And the Jesus I wanted to talk about today – the laughing, dancing, joyful Jesus who showers us with an abundance of joy and love – would not respond to evil with more evil, to hatred with more hatred, or to vitriol with more vitriol.

Jesus would have found a way to love these children.

I am praying that in my offer to the students of Covington Catholic High School in Kentucky, we are doing the same.

Admittedly, there are some who believe that this offer is not the right thing to do, that Natives should not have to educate non-Natives. And I get it. And there are some who believe that the invitation should have come from the Tribal Council, and not the Church – which I admit I do not quite understand. 

But as followers of Jesus, we are the ones charged with reconciliation. We are the ones who are called to act first out of love. We are the ones who in our baptismal covenant vowed to respect the dignity of every human being. 

I believe this is our chance to live into that covenant in a bold and loving way – as bold as Jesus turning 180 gallons of water into wine for guests at a three-day wedding in Cana.

I do not know if the principal of that school will ever receive the invitation — within hours, their website was crashed, their phone was overwhelmed, and the e-mail could no longer accept any information. Or, if he does, will ever read it, much less respond to it.

But if he reads it, and if he accepts it, we have a chance – with these children – to shower them with love instead of hate, with joy instead of mockery. We have a chance to live into both the woLakota way of life and our baptismal covenant.

We have a chance, if they come here, to shower them with the same love and joy that Jesus showers upon us.

We can even teach them to dance.

And wouldn’t that make a big difference in this world?

Amen.

Postscript:

I want to take a moment before we reaffirm our faith to let you know that I have spoken with Erroll (Geboe), our Vice Itancan, and Wilma (Janis), our Itancan, and it will go to the Mission Council this week, and for the most part, there is great support on this.

I do agree that Natives should not have to educate non-Natives. It should not be your responsibility. But I also believe that we could really make a difference if we actually did educate these children, and bring them out here, not as a mission team to work – although we may make them split some wood (exercise is always good for children) – but to show them, and teach them, so that never again will they do this. Their act was terrible, and I fear that if I had been there, I would not have been very loving. So this is the response … because if the Church doesn’t do this, who will? This is what I believe we are called to.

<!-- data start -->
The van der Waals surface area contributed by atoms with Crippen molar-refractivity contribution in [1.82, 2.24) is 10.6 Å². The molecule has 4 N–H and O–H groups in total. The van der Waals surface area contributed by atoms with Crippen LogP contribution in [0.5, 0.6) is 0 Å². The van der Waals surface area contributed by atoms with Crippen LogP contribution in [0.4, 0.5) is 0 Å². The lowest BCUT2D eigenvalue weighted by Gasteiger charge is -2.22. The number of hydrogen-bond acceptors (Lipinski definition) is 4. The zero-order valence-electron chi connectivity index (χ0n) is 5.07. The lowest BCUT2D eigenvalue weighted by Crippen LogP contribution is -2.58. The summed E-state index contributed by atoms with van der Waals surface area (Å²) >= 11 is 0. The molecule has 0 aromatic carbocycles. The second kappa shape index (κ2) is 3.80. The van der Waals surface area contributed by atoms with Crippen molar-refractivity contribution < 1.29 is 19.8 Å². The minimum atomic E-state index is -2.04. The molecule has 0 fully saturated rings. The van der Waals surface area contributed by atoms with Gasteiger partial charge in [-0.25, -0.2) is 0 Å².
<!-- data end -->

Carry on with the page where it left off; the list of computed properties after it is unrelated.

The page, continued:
And if it happens, I want to assure you, yes, we will waive the fee for them, and I already have almost two dozen offers from people around the country who will pay the fee on their behalf, so that the Council, the Mission, does have money to do this. 

If you want to talk about this some more, we will talk after the service.

Amen.

 

 

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1 Epiphany C: You are loved. You belong.

On the Feast of the Baptism of our Lord, we hear again that each of us is a beloved child of God. And that we belong in the community. We are loved. We belong.

 

  • “In search of an inner Neanderthal,” The Week magazine, Jan. 5, 2019.
  • Information on genetics and the human genome from the National Human Genome Research Institute, genome.gov.
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Epiphany 2019: We have a choice: Fear or light?

We have a choice, and we must decide:

Shall we react like Herod, and lash out in fear and terror?

Or shall we let the light of God which has shined upon us shine through us so that others can see it, touch it, live it, love it?

 

 

 

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4 Advent: Ordinary people (just like us) doing extraordinary things for God

On the eve of Christmas Eve, we hear the story of Mary and Elizabeth coming together, the story of two very ordinary women called to do extraordinary things on God’s behalf. And we are challenged to say “Yes,” just as those two women did so very long ago …

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3 Advent: Lessons from kindergarten … for the whole world

In the second Advent sermon of the series (remember, we missed 1 Advent due to ice and snow), the focus from the Gospel of Luke (3:7-18), John the Baptist teaches us anew the same lessons we learned in kindergarten … only applied to the whole world.